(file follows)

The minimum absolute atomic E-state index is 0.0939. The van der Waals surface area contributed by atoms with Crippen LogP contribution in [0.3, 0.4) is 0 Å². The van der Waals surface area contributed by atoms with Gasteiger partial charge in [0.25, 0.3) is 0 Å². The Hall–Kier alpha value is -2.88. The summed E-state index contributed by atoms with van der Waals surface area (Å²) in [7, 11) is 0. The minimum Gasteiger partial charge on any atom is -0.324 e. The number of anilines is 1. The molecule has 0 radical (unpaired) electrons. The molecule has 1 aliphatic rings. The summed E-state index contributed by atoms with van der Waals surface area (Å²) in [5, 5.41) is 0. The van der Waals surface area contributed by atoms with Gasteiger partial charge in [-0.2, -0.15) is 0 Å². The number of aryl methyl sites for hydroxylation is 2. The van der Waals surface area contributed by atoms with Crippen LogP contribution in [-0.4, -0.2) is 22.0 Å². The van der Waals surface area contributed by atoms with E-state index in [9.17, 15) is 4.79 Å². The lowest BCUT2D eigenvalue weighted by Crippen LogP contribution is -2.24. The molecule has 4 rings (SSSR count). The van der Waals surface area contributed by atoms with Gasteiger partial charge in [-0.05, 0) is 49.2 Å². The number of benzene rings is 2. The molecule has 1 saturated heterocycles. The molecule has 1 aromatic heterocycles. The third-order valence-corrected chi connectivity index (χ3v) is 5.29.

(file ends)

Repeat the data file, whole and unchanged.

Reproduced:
The minimum absolute atomic E-state index is 0.0939. The van der Waals surface area contributed by atoms with Crippen LogP contribution in [0.3, 0.4) is 0 Å². The van der Waals surface area contributed by atoms with Gasteiger partial charge in [0.25, 0.3) is 0 Å². The Hall–Kier alpha value is -2.88. The summed E-state index contributed by atoms with van der Waals surface area (Å²) in [7, 11) is 0. The minimum Gasteiger partial charge on any atom is -0.324 e. The number of anilines is 1. The molecule has 0 radical (unpaired) electrons. The molecule has 1 aliphatic rings. The summed E-state index contributed by atoms with van der Waals surface area (Å²) in [5, 5.41) is 0. The van der Waals surface area contributed by atoms with Gasteiger partial charge in [-0.2, -0.15) is 0 Å². The number of aryl methyl sites for hydroxylation is 2. The van der Waals surface area contributed by atoms with Crippen LogP contribution in [-0.4, -0.2) is 22.0 Å². The van der Waals surface area contributed by atoms with E-state index in [9.17, 15) is 4.79 Å². The lowest BCUT2D eigenvalue weighted by Crippen LogP contribution is -2.24. The molecule has 4 rings (SSSR count). The van der Waals surface area contributed by atoms with Gasteiger partial charge in [-0.05, 0) is 49.2 Å². The number of benzene rings is 2. The molecule has 1 saturated heterocycles. The molecule has 1 aromatic heterocycles. The third-order valence-corrected chi connectivity index (χ3v) is 5.29.